A day or two after my striped surfperch adventure, I was daydreaming my way through YouTube as one does, and I came across a video on there showing exactly where and how to catch starry flounder, and it looked very promising. I have taken trips on much weaker leads than that, so on my next free day, off I went. The spot was just as good as it was in the video for me, with one exception; the starry flounder were absent. I enjoyed the day and did very well catching flat fish after flat fish all on plastic swim baits on drop shot rigs. It was great fishing, and I caught what I'm sure is my personal best rock sole, but again, no starry flounders.

This is a beast of a rock sole. I've caught a bunch of them, and this is by far the biggest.
It's tail reminded me of a big bear paw.

     Also of note, in Puget Sound, there are actually two species of rock sole; the southern rock sole (Lepidsetta bilineata) and the northern rock sole (Lepidopsetta polyxystra). They are very hard to tell apart visually. I've been told that really the only reliable way to tell them apart is by counting the gill rakers. However, in order to count the gill rakers, you have to kill the fish. I don't like eating fish from Puget Sound becasue of the polution, so I've never actually done gill raker counts on them. However, since both species are present in good numbers, statistically speaking, I'm all but positive I've caught both species, as I've caught several hundred rock soles over the years. But I've never been able to prove it, or been confident enough to count a fish as a northern rock sole. That was until on this day while searching for a starry flounder, I pulled up a fish that just looked different. They all pretty much look the same, but this one was off just enough that I took note. My fish ID books say that the space between the eyes is wider in northern rock soles, and that they also lack the creamy white highlights on the blind side that are present in southern rock soles. So I took a good look at this particular fish, and to make a long story short, I'm pretty sure that I'm almost positive that I think it was a northern rock sole, making it species number 135! 

     I do include the foot note on this one, that although I didn't count the gill rakers, the other characteristics look pretty convincing to me. I THINK I'm correct. But, even if I did manage to be wrong about this particular fish; statistically I have caught both species, so I can live with this being the token northern rock sole for my list. I would rather do it that way than kill a fish that I won't eat just to count it's gill rakers.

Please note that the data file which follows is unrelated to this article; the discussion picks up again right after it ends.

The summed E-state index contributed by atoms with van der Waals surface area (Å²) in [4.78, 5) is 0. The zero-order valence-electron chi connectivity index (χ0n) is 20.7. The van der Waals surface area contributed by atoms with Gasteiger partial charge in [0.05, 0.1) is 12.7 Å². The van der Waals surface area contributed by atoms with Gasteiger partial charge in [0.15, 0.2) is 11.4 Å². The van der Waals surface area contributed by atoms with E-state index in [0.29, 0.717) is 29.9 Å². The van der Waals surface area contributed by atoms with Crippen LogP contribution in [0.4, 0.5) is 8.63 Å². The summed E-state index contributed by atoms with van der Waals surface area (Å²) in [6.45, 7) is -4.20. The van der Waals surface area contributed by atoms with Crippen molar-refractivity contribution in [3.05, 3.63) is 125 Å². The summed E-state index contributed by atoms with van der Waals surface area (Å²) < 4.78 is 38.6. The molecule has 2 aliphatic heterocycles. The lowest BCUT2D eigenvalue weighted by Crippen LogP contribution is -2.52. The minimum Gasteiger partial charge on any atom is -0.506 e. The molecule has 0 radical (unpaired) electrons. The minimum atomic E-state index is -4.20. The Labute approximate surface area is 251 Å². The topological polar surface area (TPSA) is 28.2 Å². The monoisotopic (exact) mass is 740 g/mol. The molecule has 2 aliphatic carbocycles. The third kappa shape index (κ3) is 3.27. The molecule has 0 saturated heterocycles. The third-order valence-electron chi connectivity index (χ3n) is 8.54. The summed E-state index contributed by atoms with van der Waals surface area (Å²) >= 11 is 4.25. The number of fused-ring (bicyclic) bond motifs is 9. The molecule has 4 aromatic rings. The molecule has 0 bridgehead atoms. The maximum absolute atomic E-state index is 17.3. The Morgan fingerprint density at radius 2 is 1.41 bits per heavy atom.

Here's what I'm calling a southern rock sole (left) and a northern rock sole (right). Note that the coloration is quite different between these two individuals, but that's not what I'm trying to point out. Coloration isn't actually a very good indicator here, as the coloration and paterning can vary quite a bit.
The space between the eyes (interorbital space) is narrower in southern rock soles (left) than northern rock soles (right).
On the blind side (the side of these fish with no eyes) southern rock soles (left) have creamy highlights, seen here as the ligher white patterns that almost looke like flattened out "W" shape. The northern rock soles (right) lack those highlights as seen here.

     Well that was surely more information than you've ever wanted on the differences between two virtually identical fish species, but there you have it. So anyway, I continued to be thoroughly entertained throughout the day catching nice rock sole (whatever species) after rock sole. But still the starry flounders were nowhere in sight. I was bummed, but not surprized. As sunset drew nearer I needed to start the long drive home, so I set an alarm on my phone for when I needed to for sure pack things up. 
     I got a hit on what was to be one of my last few casts of the day and set the hook into a fish just as I had done so many times that day. It fought just the same as all the other flat fish I had caught. I didn't think anything of it until I finally caught a glimpse of it and made out the signature spotting on the fins of a starry flounder! I pulled it over the rail and let out a yell of triumph, just as the alarm on my phone went off. Talk about botom of the ninth! But I had done it. I caught my other arch nemesis.
It may not be much of a looker, but this is a beautiful face to me!

#137! Now that I've caught one, I'm sure they'll show up everywhere but I'm sure glad I don't have to chase these things anymore.
Their fins looked like someone colored them with a sharpie and didn't stay in the lines.
     What do you do if you run out of arch nemeses?? I had to do some serious thinking on that one. I still have two freshwater nemeses, the longnose sucker and longnose dace. But these were my last two big ones for saltwater. There is always the chance of something random coming up when you fish in the ocean, but I'm running out of the targetable stuff. Maybe it's time to move. I have some ideas, though. I have some plans to try for a blue shark next summer, there's flathead catfish to catch not too far away in Idaho, warmouth scattered around somewhere, sand rollers near my old hometown. There's possibilities, they're just becoming fewer and farther between, but I suppose if it were too easy it wouldn't be much fun would it!

1 comment:

  1. Great report, thanks for sharing! Congrats on catching some of your nemesis :)